The Reality of Innovation
Sketchpads, whiteboards, and sticky notes: Where product design starts, but shouldn’t end
Many, if not all, of our clients are looking for the “next big thing” in their industry. Ideation and brainstorming activities are usually a good starting point in trying to discover them. These creative gatherings are usually focused on generating new concepts and provoking thoughts that are untethered by any type of constraints. It is fun and exciting to think up new ideas if we ignore how they might actually work or be produced. Phrases like “thinking outside the box”, and “blue sky thinking” mean that there are no limitations and all solutions are possible. Freeform brainstorming activities unleash a flow of ideas--sometimes so fast it is difficult to get them all on paper. At the end of these sessions, when the walls are plastered with hundreds of sketches of potentially new intellectual property, the power of collaborative creativity becomes obvious. Often, the excitement is almost palpable when the team unearths an idea that everyone knows is “the one”.
Yes, there is true power in pure creative thinking that is unconstrained by preconceived notions. However, Catalyst has found that reality can sometimes be an equal and opposite force. The reason many of these great ideas never make it off the sketchpad is because constraints and limitations do exist and must be considered if the goal is to take new products all the way through to production. The point is that “the box” is often defined by what a company does well and what designers know. Those who work in corporate product development are often limited by the resources that surround them. When challenged to think outside of the box created by these resources, they are often pulled back to reality by the subset of tools they have to work with. Existing constraints may include budgets, timing, manufacturing facilities and expertise, proprietary company technology and patents, branding and marketing, sales techniques, economies of scale, and distribution channels. Of course, if the goal of a brainstorming session is to simply generate what-if scenarios by pushing the creative envelope—constraint recognition may not be that important. Catalyst supports these types of “product futuring” exercises frequently. But, in creative meetings with a clearly defined problem that must be solved or an opportunity that needs exploited, consideration must be given to the physics, resources, and time needed for development or the concepts will never make it off of the whiteboard. An idea is still just an idea until it can be proven, tested, touched, used, applied, etc.
But, many times, we see incredible ideas go no further than a quick doodle on a post-it note even though it is obvious that it is a great concept and it fits within the client’s resources. Why is this?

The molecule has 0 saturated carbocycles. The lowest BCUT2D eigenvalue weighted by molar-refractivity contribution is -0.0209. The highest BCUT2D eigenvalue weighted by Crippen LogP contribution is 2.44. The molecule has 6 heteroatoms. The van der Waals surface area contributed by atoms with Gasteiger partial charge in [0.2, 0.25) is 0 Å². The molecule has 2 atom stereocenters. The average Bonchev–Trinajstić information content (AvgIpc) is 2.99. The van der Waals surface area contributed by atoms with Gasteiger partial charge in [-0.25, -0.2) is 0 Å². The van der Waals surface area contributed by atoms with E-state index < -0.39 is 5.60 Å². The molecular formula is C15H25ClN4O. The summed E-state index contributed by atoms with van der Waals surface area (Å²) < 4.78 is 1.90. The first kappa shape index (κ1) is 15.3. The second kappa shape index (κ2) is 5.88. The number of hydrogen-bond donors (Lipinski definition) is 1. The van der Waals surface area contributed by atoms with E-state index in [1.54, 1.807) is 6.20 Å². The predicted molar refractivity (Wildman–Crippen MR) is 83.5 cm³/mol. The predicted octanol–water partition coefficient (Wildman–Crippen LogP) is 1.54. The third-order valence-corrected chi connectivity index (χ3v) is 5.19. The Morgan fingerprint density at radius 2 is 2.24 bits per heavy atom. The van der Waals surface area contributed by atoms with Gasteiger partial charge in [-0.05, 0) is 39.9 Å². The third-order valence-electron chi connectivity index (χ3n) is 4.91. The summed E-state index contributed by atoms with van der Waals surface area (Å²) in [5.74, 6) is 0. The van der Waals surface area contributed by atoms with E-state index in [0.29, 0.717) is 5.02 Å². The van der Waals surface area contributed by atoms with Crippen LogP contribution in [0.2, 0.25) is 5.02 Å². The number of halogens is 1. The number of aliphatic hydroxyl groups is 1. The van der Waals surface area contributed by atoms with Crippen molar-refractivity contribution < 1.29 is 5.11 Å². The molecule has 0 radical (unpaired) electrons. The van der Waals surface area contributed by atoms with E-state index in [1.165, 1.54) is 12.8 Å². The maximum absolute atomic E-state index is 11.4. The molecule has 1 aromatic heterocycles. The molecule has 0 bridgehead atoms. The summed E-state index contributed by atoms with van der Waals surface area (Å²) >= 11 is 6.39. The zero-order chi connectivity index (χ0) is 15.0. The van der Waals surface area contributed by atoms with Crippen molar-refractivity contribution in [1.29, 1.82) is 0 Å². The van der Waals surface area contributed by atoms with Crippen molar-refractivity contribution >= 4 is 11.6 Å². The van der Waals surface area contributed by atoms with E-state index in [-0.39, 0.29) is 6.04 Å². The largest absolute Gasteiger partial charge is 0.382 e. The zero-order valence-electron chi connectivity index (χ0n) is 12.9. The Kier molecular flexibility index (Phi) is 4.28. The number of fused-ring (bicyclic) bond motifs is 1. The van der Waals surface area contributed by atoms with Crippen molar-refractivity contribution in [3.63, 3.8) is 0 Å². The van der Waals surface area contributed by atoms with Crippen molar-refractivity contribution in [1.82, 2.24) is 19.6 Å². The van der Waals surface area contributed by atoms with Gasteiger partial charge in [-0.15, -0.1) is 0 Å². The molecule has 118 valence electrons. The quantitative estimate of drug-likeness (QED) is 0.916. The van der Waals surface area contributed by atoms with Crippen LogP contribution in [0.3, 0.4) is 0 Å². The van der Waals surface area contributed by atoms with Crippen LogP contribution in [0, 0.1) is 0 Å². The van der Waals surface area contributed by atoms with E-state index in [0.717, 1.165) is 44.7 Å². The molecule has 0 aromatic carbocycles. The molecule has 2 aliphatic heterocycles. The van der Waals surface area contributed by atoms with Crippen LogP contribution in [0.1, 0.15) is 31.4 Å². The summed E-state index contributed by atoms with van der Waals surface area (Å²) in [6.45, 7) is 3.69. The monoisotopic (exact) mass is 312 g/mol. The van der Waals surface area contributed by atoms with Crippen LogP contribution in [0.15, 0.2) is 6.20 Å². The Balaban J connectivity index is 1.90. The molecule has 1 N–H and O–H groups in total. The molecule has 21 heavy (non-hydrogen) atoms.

Timing is as important as any other resource in developing great ideas
The answer lies in what we define at Catalyst as Point-In-Time opportunities. This means that great concepts may only be great if they meet specific criteria relative to a company’s resources and core competencies at a specific point in time. As anyone working in product design and development knows, innovative product ideas must find a balance between being desirable to customers, feasible to produce, and viable for the business in order to move from concept to reality. But, there is another criteria that is often over-looked and that has to do with timing. Businesses are dynamic things—constantly in flux and trying to react to market conditions that are also in motion. The challenge in product development is aligning desirability, feasibility, viability with business timing, and ever-changing market opportunities. It is like trying to hit a bullseye, on a foggy day, during an eclipse, while blindfolded. If everything aligns perfectly we get iPhones, if not, we get New Coke.
Reality-driven design at Catalyst: Ensuring product designs make it from the whiteboard to the production line
At Catalyst, our reality-driven product development is just that. Our ideation process, while creative and thought-provoking, is still grounded in reality and our designers and engineers take an intuitive approach—we like to understand the business constraints of our clients while we are brainstorming. A really great idea is only great if it fits within our client’s core competencies and can be designed, developed, produced, and sold cost effectively.
Alex Osborn, the “father of brainstorming” was once quoted as saying “It is easier to tone down a wild idea than to think up a new one”. Maybe. But it is more efficient and cost-effective to just think up great solutions that can be executed in the first place.